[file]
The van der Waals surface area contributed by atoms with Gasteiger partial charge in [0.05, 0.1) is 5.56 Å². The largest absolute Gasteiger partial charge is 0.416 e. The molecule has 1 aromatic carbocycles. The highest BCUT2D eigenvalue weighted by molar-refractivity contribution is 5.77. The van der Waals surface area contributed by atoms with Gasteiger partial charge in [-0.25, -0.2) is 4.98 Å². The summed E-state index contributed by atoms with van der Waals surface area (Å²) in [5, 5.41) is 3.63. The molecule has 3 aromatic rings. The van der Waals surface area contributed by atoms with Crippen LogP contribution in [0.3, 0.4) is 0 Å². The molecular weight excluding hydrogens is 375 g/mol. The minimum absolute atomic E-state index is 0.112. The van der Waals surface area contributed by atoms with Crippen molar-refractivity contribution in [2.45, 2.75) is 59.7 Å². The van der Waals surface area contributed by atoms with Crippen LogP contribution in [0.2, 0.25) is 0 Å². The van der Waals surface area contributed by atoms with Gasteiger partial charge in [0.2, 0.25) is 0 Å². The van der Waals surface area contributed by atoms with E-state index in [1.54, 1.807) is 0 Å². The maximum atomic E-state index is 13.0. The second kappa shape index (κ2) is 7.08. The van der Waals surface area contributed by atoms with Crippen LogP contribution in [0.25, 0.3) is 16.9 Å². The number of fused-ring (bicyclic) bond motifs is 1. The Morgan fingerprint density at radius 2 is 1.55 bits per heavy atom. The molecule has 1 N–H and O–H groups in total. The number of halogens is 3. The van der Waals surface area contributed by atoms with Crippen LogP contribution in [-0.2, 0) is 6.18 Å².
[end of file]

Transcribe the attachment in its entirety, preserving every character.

The van der Waals surface area contributed by atoms with Gasteiger partial charge in [0.05, 0.1) is 5.56 Å². The largest absolute Gasteiger partial charge is 0.416 e. The molecule has 1 aromatic carbocycles. The highest BCUT2D eigenvalue weighted by molar-refractivity contribution is 5.77. The van der Waals surface area contributed by atoms with Gasteiger partial charge in [-0.25, -0.2) is 4.98 Å². The summed E-state index contributed by atoms with van der Waals surface area (Å²) in [5, 5.41) is 3.63. The molecule has 3 aromatic rings. The van der Waals surface area contributed by atoms with Crippen LogP contribution in [0.3, 0.4) is 0 Å². The molecular weight excluding hydrogens is 375 g/mol. The minimum absolute atomic E-state index is 0.112. The van der Waals surface area contributed by atoms with Crippen molar-refractivity contribution in [2.45, 2.75) is 59.7 Å². The van der Waals surface area contributed by atoms with Crippen LogP contribution in [0.2, 0.25) is 0 Å². The van der Waals surface area contributed by atoms with Gasteiger partial charge in [0.2, 0.25) is 0 Å². The van der Waals surface area contributed by atoms with E-state index in [1.54, 1.807) is 0 Å². The maximum atomic E-state index is 13.0. The second kappa shape index (κ2) is 7.08. The van der Waals surface area contributed by atoms with Crippen LogP contribution in [0.25, 0.3) is 16.9 Å². The number of fused-ring (bicyclic) bond motifs is 1. The Morgan fingerprint density at radius 2 is 1.55 bits per heavy atom. The molecule has 1 N–H and O–H groups in total. The number of halogens is 3. The van der Waals surface area contributed by atoms with Crippen LogP contribution in [-0.2, 0) is 6.18 Å².